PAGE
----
Austtralian wines were not forgotten with a REdman Coonawarra 2008 causing much discussion on which was best – French or Australian reds. French winemakers with vineyards in Australia also featured including Dominique Portet wines of the Yarra Valley because Peter had education Dominique’s son Ben, who is winemaker of the attractive range.  His signature wine Ten Men Shiraz 2012 from the Pyranees region was among Schild Estates Shiraz 2008 from the Barossa Valley, Mintaro Clare Valley Riesling 2012 and another 2008, The Islander’s Bark Hut Road, from French winemakrer Jacques Lurton’s vineyard at Pardana on Kangaroo Island.




Cricket bats and caps signal national grief


A neighbour pays his respects on the day of Phillip Hughes' funeral.

A neighbour pays his respects on the day of Phillip Hughes’ funeral.

Never have cricket bats been such a poignant symbol of culture.  Neighbours were among countless Adelaideans who placed cricket bats and caps on their properties as a sign of respect – and sadness – for the untimely and  tragic death of  Redbacks cricket star Phillip Hughes.  The nation’s overwhelming outpouring of grief  when Phillip died following a freak bouncer delivery by Sean Abbott, has become an amazing cultural phenomenon.  Some say the media has given us an overdose of coverage and expressed sympathy for Phillip’s parents for such an onslaught about the death of their beloved son.  However, on the day of his funeral, I snapped this cricket bat propped up against the letter box on my neighbours, three houses down in my street in the Adelaide Hills.  Driving to the hairdresser down on the plains, I passed a few others in leafy suburban streets.  Ordinary Australians far away from Macksville, wanted to show respect for Phillip as one of the young cricket stars of our nation. We didn’t have to visit anywhere. We could make a poignant gesture in our own front yards.

However, it is the television coverage of Phillip’s funeral which so united us. It was so sad that anyone watching would have been moved to tears.  We all needed to feel part of his farewell and every parent ached inside for Phillip’s mother weeping in the front pew of her son’s funeral, but especially, Phillip’s big, burly dad, weeping as he carried his son’s casket from the Catholic church.   Ironically,  his dad helped make it OK for men to cry  because he wept with great sadness in such a public place, which validates the fact that men need to be able to let grief manifest in tears. It is such a human response to profound human sadness and unspeakable loss.  This is why it’s OK for men to weep because it is part of our quiver-full of human emotions we are born with. Along with love comes loss.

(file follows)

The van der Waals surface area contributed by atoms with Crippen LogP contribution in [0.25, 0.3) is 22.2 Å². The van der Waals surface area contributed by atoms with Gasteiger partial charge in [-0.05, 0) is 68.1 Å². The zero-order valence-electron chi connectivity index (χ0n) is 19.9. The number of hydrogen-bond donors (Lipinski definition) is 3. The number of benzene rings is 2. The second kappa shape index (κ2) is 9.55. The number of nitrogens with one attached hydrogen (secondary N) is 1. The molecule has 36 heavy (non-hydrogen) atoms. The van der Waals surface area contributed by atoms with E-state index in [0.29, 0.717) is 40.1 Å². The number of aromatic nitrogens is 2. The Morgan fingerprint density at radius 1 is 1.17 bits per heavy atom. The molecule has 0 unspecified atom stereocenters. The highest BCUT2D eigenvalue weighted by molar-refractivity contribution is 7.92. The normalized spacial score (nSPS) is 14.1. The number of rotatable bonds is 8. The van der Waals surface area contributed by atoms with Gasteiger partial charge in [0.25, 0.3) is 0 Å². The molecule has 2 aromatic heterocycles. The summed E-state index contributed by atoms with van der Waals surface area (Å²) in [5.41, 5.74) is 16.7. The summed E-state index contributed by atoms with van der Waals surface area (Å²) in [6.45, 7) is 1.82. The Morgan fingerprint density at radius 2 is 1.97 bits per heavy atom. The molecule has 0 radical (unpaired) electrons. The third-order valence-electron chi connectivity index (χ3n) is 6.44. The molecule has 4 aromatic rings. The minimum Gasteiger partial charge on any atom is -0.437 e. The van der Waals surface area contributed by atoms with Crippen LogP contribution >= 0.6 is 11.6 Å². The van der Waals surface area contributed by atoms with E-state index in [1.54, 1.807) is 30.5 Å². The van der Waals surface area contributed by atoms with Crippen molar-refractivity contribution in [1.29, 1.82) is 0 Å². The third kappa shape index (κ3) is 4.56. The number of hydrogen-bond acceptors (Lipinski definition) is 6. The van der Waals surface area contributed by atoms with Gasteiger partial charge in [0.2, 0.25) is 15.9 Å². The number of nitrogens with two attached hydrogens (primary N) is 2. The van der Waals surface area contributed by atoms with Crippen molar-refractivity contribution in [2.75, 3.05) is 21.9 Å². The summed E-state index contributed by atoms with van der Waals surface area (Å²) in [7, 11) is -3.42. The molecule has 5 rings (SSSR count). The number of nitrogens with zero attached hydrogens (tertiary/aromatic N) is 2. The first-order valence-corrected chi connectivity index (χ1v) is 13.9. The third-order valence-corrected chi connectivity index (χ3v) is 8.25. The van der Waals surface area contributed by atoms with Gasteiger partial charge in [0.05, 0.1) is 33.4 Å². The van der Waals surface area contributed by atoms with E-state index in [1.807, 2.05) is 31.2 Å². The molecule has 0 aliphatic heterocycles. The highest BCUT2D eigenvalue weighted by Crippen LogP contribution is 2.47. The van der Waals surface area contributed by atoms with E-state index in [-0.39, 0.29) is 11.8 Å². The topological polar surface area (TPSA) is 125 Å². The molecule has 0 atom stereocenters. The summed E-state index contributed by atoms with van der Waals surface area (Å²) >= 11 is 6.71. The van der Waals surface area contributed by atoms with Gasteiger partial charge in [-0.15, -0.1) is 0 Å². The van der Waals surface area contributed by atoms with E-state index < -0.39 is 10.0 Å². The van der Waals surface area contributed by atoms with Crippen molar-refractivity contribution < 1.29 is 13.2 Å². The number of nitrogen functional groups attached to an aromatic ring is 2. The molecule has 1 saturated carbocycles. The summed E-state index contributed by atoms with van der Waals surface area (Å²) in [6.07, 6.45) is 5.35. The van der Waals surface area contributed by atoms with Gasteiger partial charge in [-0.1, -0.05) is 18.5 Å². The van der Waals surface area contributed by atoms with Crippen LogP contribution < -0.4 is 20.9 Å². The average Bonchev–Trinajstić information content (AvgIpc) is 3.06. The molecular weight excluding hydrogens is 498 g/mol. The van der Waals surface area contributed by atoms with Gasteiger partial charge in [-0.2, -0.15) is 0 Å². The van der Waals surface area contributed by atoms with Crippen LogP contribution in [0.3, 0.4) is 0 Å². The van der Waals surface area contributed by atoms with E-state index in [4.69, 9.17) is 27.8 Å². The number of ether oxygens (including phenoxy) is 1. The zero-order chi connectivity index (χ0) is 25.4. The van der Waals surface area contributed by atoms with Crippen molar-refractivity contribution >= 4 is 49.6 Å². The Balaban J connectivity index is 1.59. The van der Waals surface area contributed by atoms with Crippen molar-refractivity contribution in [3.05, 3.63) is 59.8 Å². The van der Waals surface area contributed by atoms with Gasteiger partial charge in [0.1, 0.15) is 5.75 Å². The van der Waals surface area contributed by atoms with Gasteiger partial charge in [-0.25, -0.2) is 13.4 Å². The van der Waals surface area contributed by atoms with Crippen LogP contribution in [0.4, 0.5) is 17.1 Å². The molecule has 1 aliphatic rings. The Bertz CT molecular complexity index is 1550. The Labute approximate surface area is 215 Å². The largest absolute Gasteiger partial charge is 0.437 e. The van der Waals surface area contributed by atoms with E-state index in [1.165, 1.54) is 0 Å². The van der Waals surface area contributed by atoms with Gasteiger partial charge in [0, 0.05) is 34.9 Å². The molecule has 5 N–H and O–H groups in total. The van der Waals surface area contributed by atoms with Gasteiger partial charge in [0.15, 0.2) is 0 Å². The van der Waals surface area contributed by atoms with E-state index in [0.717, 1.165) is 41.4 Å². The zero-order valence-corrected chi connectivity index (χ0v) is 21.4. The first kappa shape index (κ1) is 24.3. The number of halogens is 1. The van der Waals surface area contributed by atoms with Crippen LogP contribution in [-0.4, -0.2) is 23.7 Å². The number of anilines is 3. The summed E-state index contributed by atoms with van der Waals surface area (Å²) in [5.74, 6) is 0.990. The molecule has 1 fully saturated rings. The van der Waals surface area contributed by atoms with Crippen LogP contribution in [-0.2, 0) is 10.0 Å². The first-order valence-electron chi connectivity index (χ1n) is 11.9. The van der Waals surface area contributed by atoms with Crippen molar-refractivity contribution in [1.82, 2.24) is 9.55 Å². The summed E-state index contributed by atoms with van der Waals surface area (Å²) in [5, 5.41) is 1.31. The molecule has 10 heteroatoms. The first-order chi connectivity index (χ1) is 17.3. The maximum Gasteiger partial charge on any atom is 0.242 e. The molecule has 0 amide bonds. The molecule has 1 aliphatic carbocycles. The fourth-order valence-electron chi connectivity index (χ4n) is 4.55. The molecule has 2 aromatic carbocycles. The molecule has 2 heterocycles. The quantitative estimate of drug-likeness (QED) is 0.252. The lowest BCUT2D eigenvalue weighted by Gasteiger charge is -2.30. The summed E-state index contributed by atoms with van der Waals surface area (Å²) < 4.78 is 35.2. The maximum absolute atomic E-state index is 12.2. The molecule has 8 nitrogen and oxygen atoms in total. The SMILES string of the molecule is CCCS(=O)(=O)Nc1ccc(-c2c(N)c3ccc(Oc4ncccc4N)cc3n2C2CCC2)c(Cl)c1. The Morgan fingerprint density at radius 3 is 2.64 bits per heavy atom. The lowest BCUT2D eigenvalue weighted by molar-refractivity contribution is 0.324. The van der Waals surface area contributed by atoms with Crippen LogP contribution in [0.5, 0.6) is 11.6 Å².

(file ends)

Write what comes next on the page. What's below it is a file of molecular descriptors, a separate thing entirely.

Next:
Losing such a popular player at age 25 was certainly “unchartered waters” for our cricketing community and fans, but Australian captain Michael Clarke showed much-needed leadership which really was the stuff of 21st century Aussie sporting heroism, far more important at that moment than hitting a ball for 6 to clock up a century.  As former Australian cricket team captain, Rick Ponting stated in today’s The Weekend Australian, in a time of adversity, Clarke’s character and integrity shone through.

I believe why we were all engaged so completely with the tragedy was because, whether we are cricket fans or not, we are Australian and and we understood that Phillip was a country boy from a small regional town where many of us also have roots, even if a generation back in time. We agreed with his parents who declined a big funeral in a capital city and decided their boy would have a Catholic funeral in the same Catholic church where he was baptised, the same faith background of many millions of Catholic Australians. The spiritual environment of the country priest officiating and the informality of a Prime Minister sitting in row three seemed to resonate with who we are now as Australians – still an informal lot, mostly Christian and Catholic with a Prime Minister, who is a practicing Catholic.  The eulogies by Phillip’s siblings captured a wonderful young country fellow who had one foot back in Macksville with his cattle and the other at the pitch batting for South Australia when he achieved 63 not out against rival state NSW.   And where in the world would it have seemed so natural for everyone, from politicians, international and local cricketers and town dignitaries to follow the hearse with family and relatives walking down the main street of such a typical rural town – Macksville – now forever famous as the final resting place of Australian cricket star, Phillip Hughes.   That is my humble opinion on why we were all so moved by the whole process of  Phillip’s death. The media should be congratulated, not criticised for excellent coverage of what was a defining cultural moment in many ways.